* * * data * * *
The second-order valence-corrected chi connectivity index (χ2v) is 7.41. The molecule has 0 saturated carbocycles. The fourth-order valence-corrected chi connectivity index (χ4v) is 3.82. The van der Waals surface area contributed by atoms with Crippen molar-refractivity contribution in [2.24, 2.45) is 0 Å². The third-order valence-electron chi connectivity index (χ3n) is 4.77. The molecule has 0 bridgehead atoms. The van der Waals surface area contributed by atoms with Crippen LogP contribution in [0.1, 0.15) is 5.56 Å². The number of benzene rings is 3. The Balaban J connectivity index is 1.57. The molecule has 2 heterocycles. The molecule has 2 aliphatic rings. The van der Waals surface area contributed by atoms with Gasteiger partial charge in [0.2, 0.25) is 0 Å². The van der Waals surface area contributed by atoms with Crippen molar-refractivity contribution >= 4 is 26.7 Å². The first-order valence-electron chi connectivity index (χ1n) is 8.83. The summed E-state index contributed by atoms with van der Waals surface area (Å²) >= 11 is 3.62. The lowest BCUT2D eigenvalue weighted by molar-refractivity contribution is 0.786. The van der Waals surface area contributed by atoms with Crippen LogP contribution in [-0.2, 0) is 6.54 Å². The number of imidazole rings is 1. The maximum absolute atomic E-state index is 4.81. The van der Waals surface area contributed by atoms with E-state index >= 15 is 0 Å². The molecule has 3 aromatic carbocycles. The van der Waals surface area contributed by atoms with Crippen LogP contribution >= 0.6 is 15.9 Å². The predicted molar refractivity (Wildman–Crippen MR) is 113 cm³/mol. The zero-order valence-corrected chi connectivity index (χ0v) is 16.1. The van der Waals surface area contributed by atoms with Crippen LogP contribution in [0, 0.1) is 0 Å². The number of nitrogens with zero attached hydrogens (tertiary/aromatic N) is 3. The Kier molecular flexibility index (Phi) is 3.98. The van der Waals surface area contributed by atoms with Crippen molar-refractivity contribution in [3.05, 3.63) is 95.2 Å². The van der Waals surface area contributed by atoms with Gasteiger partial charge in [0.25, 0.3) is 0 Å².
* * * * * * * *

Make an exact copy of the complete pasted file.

The second-order valence-corrected chi connectivity index (χ2v) is 7.41. The molecule has 0 saturated carbocycles. The fourth-order valence-corrected chi connectivity index (χ4v) is 3.82. The van der Waals surface area contributed by atoms with Crippen molar-refractivity contribution in [2.24, 2.45) is 0 Å². The third-order valence-electron chi connectivity index (χ3n) is 4.77. The molecule has 0 bridgehead atoms. The van der Waals surface area contributed by atoms with Crippen LogP contribution in [0.1, 0.15) is 5.56 Å². The number of benzene rings is 3. The Balaban J connectivity index is 1.57. The molecule has 2 heterocycles. The molecule has 2 aliphatic rings. The van der Waals surface area contributed by atoms with Gasteiger partial charge in [0.2, 0.25) is 0 Å². The van der Waals surface area contributed by atoms with Crippen molar-refractivity contribution >= 4 is 26.7 Å². The first-order valence-electron chi connectivity index (χ1n) is 8.83. The summed E-state index contributed by atoms with van der Waals surface area (Å²) >= 11 is 3.62. The lowest BCUT2D eigenvalue weighted by molar-refractivity contribution is 0.786. The van der Waals surface area contributed by atoms with Crippen LogP contribution in [-0.2, 0) is 6.54 Å². The number of imidazole rings is 1. The maximum absolute atomic E-state index is 4.81. The van der Waals surface area contributed by atoms with E-state index >= 15 is 0 Å². The molecule has 3 aromatic carbocycles. The van der Waals surface area contributed by atoms with Crippen LogP contribution >= 0.6 is 15.9 Å². The predicted molar refractivity (Wildman–Crippen MR) is 113 cm³/mol. The zero-order valence-corrected chi connectivity index (χ0v) is 16.1. The van der Waals surface area contributed by atoms with Crippen LogP contribution in [0, 0.1) is 0 Å². The number of nitrogens with zero attached hydrogens (tertiary/aromatic N) is 3. The Kier molecular flexibility index (Phi) is 3.98. The van der Waals surface area contributed by atoms with Crippen molar-refractivity contribution in [3.05, 3.63) is 95.2 Å². The van der Waals surface area contributed by atoms with Gasteiger partial charge in [0.25, 0.3) is 0 Å².